The Industrialization of Hydridization - Book Excerpt from The Seed Underground by Janisse Ray
Jeff Gangemi Aug 13, 2012 Real Food 0 comments
Below is the second of two excerpts from The Seed Underground by Janisse Ray (click here to read the first one), which offers a fascinating look at the critical role that seed saving plays in our food sovereignty. As part of a new partnership with Chelsea Green Publishing, FarmPlate will be promoting some of Chelsea Green's great food and farming books, offering discounts and other promotions.
Industrial ag went after seeds themselves and with appalling swiftness took over the seed supply. They began to hybridize, a hybrid being the offspring of a genetic cross. Hybridization is simply plant breeding sped up. The pollen from one plant with desirable characteristics is rubbed on the stigma of another similar plant with desirable characteristics. This flower produces a seed that, when grown, exhibits a combination of desirable characteristics—excellent productivity and growth—called hybrid vigor. Because of this and because new varieties are often bred to be disease resistant, hybrids are tempting to grow.
In the mid-1920s, the first hybrid seeds reached the market in the United States. The first hybrids were two varieties of corn. In 1924, the Connecticut Agricultural Experiment Station introduced Redgreen, and Henry A. Wallace introduced Copper Cross. (Wallace was a corn breeder who would go on to start the Hi-Bred Corn Company, the world’s first hybrid seed company, which would come to be owned by DuPont and allied with Syngenta.)
When farmers planted hybrids, bluntly put, they made more money. The bad news about hybrid seeds, however, is that although they often perform better, a farmer can’t save them for another year’s crop. The offspring fail to “grow true”—to produce fruit similar to the ones from which they came. When a gardener plants seed saved from a hybrid, he doesn’t get the same beefsteak tomato or supersweet corn but a hodgepodge of the ancestral strains used in breeding.
Using science to improve food production is not intrinsically bad. Science is worrisome when it only serves the interests of mercenaries and their employees in the long run. Seed companies patent F1 hybrids and have proprietary control over them in an attempt to achieve monopolies on genes. A farmer, then, is forced to return year after year to the company that produced the seed, infecting our food supply with greed.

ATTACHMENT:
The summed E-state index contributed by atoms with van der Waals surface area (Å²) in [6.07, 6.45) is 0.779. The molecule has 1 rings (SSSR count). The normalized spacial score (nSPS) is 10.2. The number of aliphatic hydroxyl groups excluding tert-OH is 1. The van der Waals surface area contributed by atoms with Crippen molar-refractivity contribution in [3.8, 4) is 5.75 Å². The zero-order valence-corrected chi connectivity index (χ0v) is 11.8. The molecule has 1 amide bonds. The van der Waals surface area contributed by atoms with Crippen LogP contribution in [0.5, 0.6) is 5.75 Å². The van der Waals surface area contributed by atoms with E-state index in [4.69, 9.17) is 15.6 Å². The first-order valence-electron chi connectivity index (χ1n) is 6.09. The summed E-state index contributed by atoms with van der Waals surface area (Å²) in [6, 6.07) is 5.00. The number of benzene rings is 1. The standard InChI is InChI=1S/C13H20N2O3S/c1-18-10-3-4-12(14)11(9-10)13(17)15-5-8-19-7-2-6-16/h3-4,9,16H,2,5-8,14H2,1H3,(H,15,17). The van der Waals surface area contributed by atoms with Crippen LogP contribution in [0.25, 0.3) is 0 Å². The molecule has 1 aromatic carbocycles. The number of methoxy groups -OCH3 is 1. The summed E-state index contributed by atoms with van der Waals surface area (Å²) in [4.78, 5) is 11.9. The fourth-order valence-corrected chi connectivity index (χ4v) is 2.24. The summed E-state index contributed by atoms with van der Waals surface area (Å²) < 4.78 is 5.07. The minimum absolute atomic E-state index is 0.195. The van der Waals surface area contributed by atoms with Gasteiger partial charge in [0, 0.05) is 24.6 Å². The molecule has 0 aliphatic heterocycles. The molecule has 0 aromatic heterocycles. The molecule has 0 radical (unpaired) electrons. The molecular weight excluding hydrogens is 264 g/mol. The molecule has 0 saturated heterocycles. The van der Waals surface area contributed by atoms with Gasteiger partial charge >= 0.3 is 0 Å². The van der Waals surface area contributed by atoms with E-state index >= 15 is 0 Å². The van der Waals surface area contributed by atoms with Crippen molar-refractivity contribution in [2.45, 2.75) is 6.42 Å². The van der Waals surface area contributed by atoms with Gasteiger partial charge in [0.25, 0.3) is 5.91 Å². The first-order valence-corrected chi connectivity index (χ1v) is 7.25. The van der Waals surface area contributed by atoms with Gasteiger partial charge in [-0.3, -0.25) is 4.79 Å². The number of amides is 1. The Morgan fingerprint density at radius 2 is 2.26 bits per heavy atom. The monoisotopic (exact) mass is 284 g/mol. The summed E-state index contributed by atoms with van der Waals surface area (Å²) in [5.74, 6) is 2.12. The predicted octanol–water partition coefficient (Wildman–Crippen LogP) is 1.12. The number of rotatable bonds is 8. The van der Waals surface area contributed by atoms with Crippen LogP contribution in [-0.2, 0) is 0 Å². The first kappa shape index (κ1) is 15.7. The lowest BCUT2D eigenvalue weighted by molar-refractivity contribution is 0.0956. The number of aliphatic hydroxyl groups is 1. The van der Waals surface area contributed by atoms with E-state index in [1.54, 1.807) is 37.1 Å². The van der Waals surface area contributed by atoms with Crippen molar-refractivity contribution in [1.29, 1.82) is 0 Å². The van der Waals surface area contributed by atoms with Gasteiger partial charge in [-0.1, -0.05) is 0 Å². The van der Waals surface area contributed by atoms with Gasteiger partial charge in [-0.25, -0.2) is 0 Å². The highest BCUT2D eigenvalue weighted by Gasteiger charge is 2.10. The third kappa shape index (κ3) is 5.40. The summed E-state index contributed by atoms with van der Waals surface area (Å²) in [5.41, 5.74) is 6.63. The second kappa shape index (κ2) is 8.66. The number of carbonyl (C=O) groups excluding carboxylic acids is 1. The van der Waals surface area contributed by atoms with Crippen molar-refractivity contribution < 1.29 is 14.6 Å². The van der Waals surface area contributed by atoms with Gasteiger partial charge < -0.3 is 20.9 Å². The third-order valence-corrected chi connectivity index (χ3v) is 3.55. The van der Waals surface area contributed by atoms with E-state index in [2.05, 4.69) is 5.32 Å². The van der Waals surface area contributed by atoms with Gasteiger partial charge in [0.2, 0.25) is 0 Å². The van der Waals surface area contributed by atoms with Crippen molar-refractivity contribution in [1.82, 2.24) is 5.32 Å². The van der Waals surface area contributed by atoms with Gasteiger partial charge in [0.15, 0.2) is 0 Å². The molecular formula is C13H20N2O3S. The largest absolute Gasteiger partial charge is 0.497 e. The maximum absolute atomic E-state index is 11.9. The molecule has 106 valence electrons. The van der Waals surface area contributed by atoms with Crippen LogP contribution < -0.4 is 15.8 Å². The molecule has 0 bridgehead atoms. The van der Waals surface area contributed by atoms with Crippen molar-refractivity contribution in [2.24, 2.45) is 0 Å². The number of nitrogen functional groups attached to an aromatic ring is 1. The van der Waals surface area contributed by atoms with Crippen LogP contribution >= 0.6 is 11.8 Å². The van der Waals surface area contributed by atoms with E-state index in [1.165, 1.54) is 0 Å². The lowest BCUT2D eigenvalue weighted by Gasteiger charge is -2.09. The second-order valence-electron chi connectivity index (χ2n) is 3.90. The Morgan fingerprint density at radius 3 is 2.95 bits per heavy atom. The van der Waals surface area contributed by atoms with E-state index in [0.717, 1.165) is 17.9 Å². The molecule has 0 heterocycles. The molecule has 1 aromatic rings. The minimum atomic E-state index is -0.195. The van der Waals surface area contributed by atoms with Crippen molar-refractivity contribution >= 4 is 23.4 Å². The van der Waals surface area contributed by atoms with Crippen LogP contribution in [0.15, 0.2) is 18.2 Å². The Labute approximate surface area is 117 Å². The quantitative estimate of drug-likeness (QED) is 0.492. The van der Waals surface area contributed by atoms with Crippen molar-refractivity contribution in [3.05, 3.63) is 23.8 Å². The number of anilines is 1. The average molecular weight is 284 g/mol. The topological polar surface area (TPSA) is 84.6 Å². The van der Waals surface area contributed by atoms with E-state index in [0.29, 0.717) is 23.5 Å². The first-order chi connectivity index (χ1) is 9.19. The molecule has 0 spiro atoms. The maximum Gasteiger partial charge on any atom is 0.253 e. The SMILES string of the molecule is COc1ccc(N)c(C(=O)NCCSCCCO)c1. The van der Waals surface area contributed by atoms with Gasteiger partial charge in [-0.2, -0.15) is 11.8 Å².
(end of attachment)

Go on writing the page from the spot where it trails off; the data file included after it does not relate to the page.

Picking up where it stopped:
A sea change happened in the blink of an eye. In 1935, less than 10 percent of Iowa corn was hybrid. Four years later, 90 percent of it was—specifically Golden Cross Bantam. In the slip of time between 1935 and 1939, an interval during which both my parents were born, the face of our agricultural landscape forever changed. Trusting the advertisements, not knowing long-term consequences, not understanding the loss, and wanting to survive, farmers stuck their canisters of homegrown seed-corn on back shelves in sheds and went to town for Golden Cross Bantam. By 1946, according to Jeff L. Bennetzen’s Handbook of Maize, Iowa was 100 percent hybrid; 90 percent of the corn belt as a whole grew hybrid corn.
Hybrids are designed to be successful in a wide range of climates and growing conditions. They are broadly adapted, as opposed to the more localized open-pollinated varieties—allowing a national
and international seed trade to function. Before long, American cornfields transacted almost exclusively in hybrid varieties. To grow them was to enter the milieu of progress.
Nobody faults the farmers, who were acting in their financial best interests and did not know they were joining a system that was already cracked and would be soon broken. Hybridization itself is not really even the issue. As plant pathologist Albert Culbreath told me, “Hybrids have a place and are of use. But they should not be used exclusively and they should be of diverse parentage as well.” The real issue is what hybridization represents—including the loss of an extensive seed heritage and agroecological diversity. The problem is the industrialization of hybridization.
Images provided by Chelsea Green Publishing and Raven Waters